Day 312: Introspection

Let me preface this post by telling a little story.  About four years ago, Carson and I were driving in the car and I could see that she looked distracted.  She was only eight at the time, and I had to imagine that something had happened at school to upset her.  I worried that someone had called her a name or decided she was not worthy to play in the “in group” that day.  I worried that she had been hurt by someone’s words.

“Honey, I can tell something is bothering you.  What happened at school today?”  I could see her wiggle in her seat. We made eye contact in the rearview mirror.  She definitely looked like she could burst into tears at any moment.

“If I tell you, you’re going to hate me.”  My stomach clenched.  What could my eight year old daughter say that could cause me to hate her?

I tried to keep my voice calm and soothing as possible.  “Honey, I could never hate you.  Whatever it is that you have done wrong, it can be fixed.  I promise.”

At the stop light, I turned to place my hand on her knee.  Her eyes welled with tears.

“Mommy, I called Dylan a pizza face,” she said through tears.  “Twice.”  She buried her face in her hands, too humiliated to even look at me.

Part of me wanted to burst into laughter.  She was worked up over something so trivial.  However, I thought about it for a split second.  To an eight-year-old, an insult like “pizza face” is not trivial.  It is a cutting, ridiculing taunt.  I realized she had every right to feel the shame and guilt she was feeling.

“Why did you do that?” I asked.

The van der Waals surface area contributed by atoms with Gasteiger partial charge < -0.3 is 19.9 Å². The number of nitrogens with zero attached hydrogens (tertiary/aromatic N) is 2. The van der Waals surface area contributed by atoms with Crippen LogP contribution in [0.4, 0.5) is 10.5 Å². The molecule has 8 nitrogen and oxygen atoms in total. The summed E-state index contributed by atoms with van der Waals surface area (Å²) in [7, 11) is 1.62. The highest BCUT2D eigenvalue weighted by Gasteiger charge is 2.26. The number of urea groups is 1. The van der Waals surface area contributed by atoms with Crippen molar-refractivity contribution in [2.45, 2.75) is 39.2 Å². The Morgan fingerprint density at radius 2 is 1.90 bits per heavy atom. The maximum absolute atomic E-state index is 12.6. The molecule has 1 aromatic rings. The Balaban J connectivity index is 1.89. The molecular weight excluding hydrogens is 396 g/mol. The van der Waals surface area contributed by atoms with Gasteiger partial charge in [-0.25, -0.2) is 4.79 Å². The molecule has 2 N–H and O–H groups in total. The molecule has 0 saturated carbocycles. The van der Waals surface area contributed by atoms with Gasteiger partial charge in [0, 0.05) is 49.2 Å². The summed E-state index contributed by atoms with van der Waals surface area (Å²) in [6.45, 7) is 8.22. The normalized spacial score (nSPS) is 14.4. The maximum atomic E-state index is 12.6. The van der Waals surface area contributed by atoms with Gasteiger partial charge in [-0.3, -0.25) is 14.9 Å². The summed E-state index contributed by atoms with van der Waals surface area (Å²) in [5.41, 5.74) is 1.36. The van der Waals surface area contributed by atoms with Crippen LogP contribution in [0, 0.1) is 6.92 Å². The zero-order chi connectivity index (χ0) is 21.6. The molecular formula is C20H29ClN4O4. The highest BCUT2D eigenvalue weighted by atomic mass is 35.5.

“I don’t know.  The Brittanys said it and then they looked at me and I said it, too.” At this point she was struggling to speak, she was crying so hard.  “I knew it was wrong, and when the Brittanys walked away, I apologized five times.”

“Did he accept your apology?” I asked.

“He said he did.”

“Then why are you so sad?”  Carson has an amazing innate guilt, and she punishes herself way harder than I could ever punish her.

“Because I should never have said it at all,” she said.


I’ve been thinking about this incident for the last week.  You see, I too, have a punishing sense of inner guilt, and I too, am immediately aware when I say something that is wrong.

Last week, I said something to an acquaintance that was insulting.  In the heat of an argument a made a comment that I immediately regretted.  I wanted to rewind the last-minute and take it back, but I couldn’t.  I couldn’t even apologize for it because of the situation.

For a week, it has been eating away at me.  No matter how angry I was, no matter how heated the conversation, nothing can justify my behavior.  I went for the jugular.  It was horrible, and I upset myself.  Who knows how this acquaintance was affected.  I have no excuse, and although the comment vanished within seconds, it will forever be in my mind as a regret.  I am not a mean-spirited person.  I find no enjoyment in hurting someone else’s feelings.  To be frank, I am embarrassed at my behavior and my lack of decorum. Accordingly, I would like to offer my sincerest apology to said person, although the person does not read my blog.

I would also like to apologize to anyone I have ever hurt, ridiculed, sneered, or snubbed.  I have felt tremendous guilt for this wrongdoing, which makes me feel guilty for all wrongdoings.  I acknowledge that I am not always a good person.  Sometimes, I falter. Sometimes, I fall flat on my face.  I am human, and hopefully, I can be forgiven for my error in judgement.  I promise you all that I strive to be the best person I can be on a daily basis.


7 thoughts on “Day 312: Introspection

  1. This post is very reminiscent of Kathleen Kelly’s problem with Joe Fox in “You’ve Got Mail”. We all say things we regret sometimes. Knowing it’s wrong and feeling that guilt makes the difference between a sympathetic soul and a remorseless one.

  2. Sometimes you just cannot hit the “Like” button enough times …

    Admittedly, when I came across the “pizza face” portion of the story I too wanted to giggle … but I can see your point … and have had to deal with those trivial to me but not trivial to my daughter moments. You are a good mum.

    And then I came to the rest of your story. What you said we have all done … it is human nature at times. How you feel about it … how it affects you … that shows your humanity.

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